This is more computer graphics than vision but the videos on Ron Fedkiw’s home page are simply amazing.
Fedkiw received his Ph.D. in Mathematics from UCLA in 1996 and did postdoctoral studies both at UCLA in Mathematics and at Caltech in Aeronautics before joining the Stanford Computer Science Department. He was awarded the National Academy of Science Award for Initiatives in Research, a Packard Foundation Fellowship, a Presidential Early Career Award for Scientists and Engineers (PECASE), a Sloan Research Fellowship, the ACM Siggraph Significant New Researcher Award, an Office of Naval Research Young Investigator Program Award (ONR YIP), a Robert N. Noyce Family Faculty Scholarship, two distinguished teaching awards, etc. Currently he is on the editorial board of the Journal of Computational Physics, Journal of Scientific Computing, SIAM Journal on Imaging Sciences, and Communications in Mathematical Sciences, and he participates in the reviewing process of a number of journals and funding agencies. He has published over 80 research papers in computational physics, computer graphics and vision, as well as a book on level set methods.
For the past six years, he has been a consultant with Industrial Light + Magic. He received screen credits for his work on “Terminator 3: Rise of the Machines” (liquid terminator, explosions, cloth), “Star Wars: Episode III – Revenge of the Sith” (explosions, cloth, flesh), “Poseidon” (water) and “Evan Almighty” (water). Uncredited work includes “The Patriot” (smoke), “The Mummy Returns” (smoke), “Jurassic Park III” (smoke), “Star Wars: Episode II – Attack of the Clones” (cloth), “Dreamcatcher” (smoke), “Pirates of the Caribbean: The Curse of the Black Pearl” (wine), “Van Helsing” (flesh), “Lemony Snicket’s A Series of Unfortunate Events” (flesh), “War of the Worlds” (cloth), “The Island” (cloth), “Harry Potter and the Goblet of Fire” (dragon fire, cloth), “The Chronicles of Narnia: The Lion, the Witch and the Wardrobe” (flesh), “Pirates of the Caribbean: Dead Man’s Chest” (tentacles, flesh, water, cloth), “Eragon” (flesh), “Pirates of the Caribbean: At World’s End” (tentacles, flesh, water, cloth), “Transformers” (articulated and rigid bodies) and “Harry Potter and the Order of the Phoenix” (cloth, water).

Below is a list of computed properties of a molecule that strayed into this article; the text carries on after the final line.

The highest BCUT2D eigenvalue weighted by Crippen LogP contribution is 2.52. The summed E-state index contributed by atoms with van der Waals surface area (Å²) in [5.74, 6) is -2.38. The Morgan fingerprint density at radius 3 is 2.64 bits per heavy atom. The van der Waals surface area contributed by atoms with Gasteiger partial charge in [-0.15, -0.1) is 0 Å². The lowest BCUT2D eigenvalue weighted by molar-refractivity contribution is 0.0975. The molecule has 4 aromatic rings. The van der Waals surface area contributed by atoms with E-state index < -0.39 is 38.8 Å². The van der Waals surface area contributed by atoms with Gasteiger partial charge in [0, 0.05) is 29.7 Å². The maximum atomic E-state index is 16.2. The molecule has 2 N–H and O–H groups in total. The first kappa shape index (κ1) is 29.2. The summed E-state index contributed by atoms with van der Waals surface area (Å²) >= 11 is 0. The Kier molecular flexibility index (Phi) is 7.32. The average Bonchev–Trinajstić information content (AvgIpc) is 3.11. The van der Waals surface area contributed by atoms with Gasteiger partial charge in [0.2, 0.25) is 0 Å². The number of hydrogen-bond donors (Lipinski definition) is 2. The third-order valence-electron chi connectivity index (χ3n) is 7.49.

Check out the video for one of the impressive demos from Ron’s site…